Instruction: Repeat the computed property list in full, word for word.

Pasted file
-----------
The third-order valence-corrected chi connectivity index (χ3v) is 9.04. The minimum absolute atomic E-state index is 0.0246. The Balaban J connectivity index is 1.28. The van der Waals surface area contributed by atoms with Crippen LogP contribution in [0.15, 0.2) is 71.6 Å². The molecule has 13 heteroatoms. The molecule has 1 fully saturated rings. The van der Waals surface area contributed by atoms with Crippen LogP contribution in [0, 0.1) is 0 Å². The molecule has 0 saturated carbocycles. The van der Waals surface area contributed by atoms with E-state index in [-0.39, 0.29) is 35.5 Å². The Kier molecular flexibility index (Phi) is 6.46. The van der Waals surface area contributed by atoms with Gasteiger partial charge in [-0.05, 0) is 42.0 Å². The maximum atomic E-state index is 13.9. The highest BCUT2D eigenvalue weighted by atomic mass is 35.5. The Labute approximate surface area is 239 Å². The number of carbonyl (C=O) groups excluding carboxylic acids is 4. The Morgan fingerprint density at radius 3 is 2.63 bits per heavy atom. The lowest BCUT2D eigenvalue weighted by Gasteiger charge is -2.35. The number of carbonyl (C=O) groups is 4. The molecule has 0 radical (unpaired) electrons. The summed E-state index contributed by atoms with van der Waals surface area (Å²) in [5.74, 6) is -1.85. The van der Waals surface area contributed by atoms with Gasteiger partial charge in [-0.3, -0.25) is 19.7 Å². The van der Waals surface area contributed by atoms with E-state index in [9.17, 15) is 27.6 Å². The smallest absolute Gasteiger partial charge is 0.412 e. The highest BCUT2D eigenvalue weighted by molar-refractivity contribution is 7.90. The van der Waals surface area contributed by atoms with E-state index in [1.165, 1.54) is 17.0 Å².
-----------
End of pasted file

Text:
The third-order valence-corrected chi connectivity index (χ3v) is 9.04. The minimum absolute atomic E-state index is 0.0246. The Balaban J connectivity index is 1.28. The van der Waals surface area contributed by atoms with Crippen LogP contribution in [0.15, 0.2) is 71.6 Å². The molecule has 13 heteroatoms. The molecule has 1 fully saturated rings. The van der Waals surface area contributed by atoms with Crippen LogP contribution in [0, 0.1) is 0 Å². The molecule has 0 saturated carbocycles. The van der Waals surface area contributed by atoms with E-state index in [-0.39, 0.29) is 35.5 Å². The Kier molecular flexibility index (Phi) is 6.46. The van der Waals surface area contributed by atoms with Gasteiger partial charge in [-0.05, 0) is 42.0 Å². The maximum atomic E-state index is 13.9. The highest BCUT2D eigenvalue weighted by atomic mass is 35.5. The Labute approximate surface area is 239 Å². The number of carbonyl (C=O) groups excluding carboxylic acids is 4. The Morgan fingerprint density at radius 3 is 2.63 bits per heavy atom. The lowest BCUT2D eigenvalue weighted by Gasteiger charge is -2.35. The number of carbonyl (C=O) groups is 4. The molecule has 0 radical (unpaired) electrons. The summed E-state index contributed by atoms with van der Waals surface area (Å²) in [5.74, 6) is -1.85. The van der Waals surface area contributed by atoms with Gasteiger partial charge in [-0.3, -0.25) is 19.7 Å². The van der Waals surface area contributed by atoms with E-state index in [9.17, 15) is 27.6 Å². The smallest absolute Gasteiger partial charge is 0.412 e. The highest BCUT2D eigenvalue weighted by molar-refractivity contribution is 7.90. The van der Waals surface area contributed by atoms with E-state index in [1.165, 1.54) is 17.0 Å².